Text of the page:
Let's say you need to know what a rhombus is. Or how many people died of AIDS in 1998. Or what the acronym AIDS stands for, or NTSB, or CDC. Or how many people live in Laos. Not so many years ago you'd be scrambling to the library or thumbing through dictionaries, encyclopedias, or other books, running your finger down indexes, flipping through tables of contents, assuming you knew what books to look in, and that the information was available in a book.
First Encounters - Voice Technologies
As a veteran of the text user interface days, there were times when I encountered computers and voice in a way that startled me into realizing the world had changed.
In 1996, I downloaded a free program called "Read-to-Me" (now known as HELP Read) on my home computer. It was a voice engine that went word by word (or sentence by sentence - your choice) down a Web page, or any text document, highlighting each word and reading it out loud. You could pick from several voices, speed it up or slow it down, skip around the page, teach it to pronounce tough words.
My son was thirteen at the time and a "reluctant reader." I pulled up a Web site with "Transformer" stories on it, turned on HELP Read, and let it rip. One by one the words of the story on the screen were highlighted as the speech engine read its way across the first sentence. In an instant, my son realized what was going on. He shoved me (gently!) out of the way and slid into the chair in front of the screen. For four hours we could hear story after story being patiently read aloud by the computer. When he finally tore himself away, he said, "Mom, that's the first time I could read by myself."
More recently, this past January when, after about 10 minutes of "training" my new computer with a microphone (or was it training me?), I opened up a new document, clicked the microphone icon, and saw tiny blue dots begin to stream across the empty page as I spoke. The blue dots turned into neatly typed words - the words I had just spoken into the mic. I switched modes and said, "File, Save." Et voila! Finally, somebody listens to me!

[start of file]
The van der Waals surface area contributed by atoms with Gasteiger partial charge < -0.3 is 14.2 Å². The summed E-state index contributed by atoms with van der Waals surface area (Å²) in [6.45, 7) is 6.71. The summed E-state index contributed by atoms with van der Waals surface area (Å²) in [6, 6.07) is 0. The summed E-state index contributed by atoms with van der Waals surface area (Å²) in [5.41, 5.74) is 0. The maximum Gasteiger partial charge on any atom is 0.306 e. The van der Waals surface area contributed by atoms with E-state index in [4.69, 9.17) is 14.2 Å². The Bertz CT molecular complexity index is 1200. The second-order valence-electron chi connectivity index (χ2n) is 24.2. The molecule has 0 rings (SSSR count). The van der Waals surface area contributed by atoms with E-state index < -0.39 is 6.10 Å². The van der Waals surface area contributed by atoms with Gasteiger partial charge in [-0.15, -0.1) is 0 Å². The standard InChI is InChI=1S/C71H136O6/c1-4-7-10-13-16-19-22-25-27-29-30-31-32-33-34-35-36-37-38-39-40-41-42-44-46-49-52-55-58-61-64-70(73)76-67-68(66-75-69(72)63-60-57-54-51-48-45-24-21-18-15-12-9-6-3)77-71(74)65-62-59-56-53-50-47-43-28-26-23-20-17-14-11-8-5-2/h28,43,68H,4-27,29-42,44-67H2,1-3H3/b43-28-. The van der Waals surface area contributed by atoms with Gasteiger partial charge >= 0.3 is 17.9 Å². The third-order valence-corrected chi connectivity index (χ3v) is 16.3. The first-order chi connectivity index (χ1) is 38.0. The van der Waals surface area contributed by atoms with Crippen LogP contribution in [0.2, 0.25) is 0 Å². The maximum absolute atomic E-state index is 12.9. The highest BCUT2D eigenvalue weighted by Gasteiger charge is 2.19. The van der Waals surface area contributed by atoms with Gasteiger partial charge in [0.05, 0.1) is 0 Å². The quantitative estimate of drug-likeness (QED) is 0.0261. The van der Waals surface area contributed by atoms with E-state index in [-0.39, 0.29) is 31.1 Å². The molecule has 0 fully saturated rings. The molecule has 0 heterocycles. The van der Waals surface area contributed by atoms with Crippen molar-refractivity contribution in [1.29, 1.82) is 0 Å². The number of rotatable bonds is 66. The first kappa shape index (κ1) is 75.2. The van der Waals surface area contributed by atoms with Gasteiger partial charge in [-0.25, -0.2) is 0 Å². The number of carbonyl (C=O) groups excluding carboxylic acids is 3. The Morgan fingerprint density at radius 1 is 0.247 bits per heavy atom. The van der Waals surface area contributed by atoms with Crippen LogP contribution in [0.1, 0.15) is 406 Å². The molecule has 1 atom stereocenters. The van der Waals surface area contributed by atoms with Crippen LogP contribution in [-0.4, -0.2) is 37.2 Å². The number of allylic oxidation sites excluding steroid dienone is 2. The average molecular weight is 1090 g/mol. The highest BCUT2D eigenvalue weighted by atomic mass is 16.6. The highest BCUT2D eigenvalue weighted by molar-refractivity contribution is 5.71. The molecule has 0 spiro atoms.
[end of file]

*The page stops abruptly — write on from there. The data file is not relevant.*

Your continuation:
Now you can easily find the answers to these and all sorts of other questions on the Internet. Speech technologies are beginning to enable people with visual and other disabilities to use this amazing technology. Developing technologies can be delightful to play around with, and as they become more and more ubiquitous they have great potential to augment both the creative habits of individuals and the best practices of instructors. If you don't need a pencil and paper, or a dictation machine and a transcriber, or a keyboard, to get your thoughts down for posterity, or even just for yourself, then the written word is really not so different from the spoken word. How will this change our writing? How will this change our books? How many more people will become writers? The words still need to be edited, just like they always have been. But the tiny message at the top of the screen says "listening" and it's writing it all down as fast as it can.
Never has it been so easy to see, hear, and share so much. You don't need a publisher or even a print shop to make your writing, pictures, designs, or songs available to the world. You still can't make people to pay attention to your work, but you can put it out there for all to see.
Google has indexed over two billion Web pages. A few years (or months?) from now we'll be laughing at that number. Computer chips become smaller and memory becomes cheaper. With the coming of human/computer voice interaction, the human will need only a telephone to access certain Web-based services.
Text on the Web has invaluable features:
It's not just that we must avoid putting up barriers to people who don't see or hear or think or work the way we do. As educators, we must especially be aware of the possibilities of this new medium and channel them to enhance our efforts.
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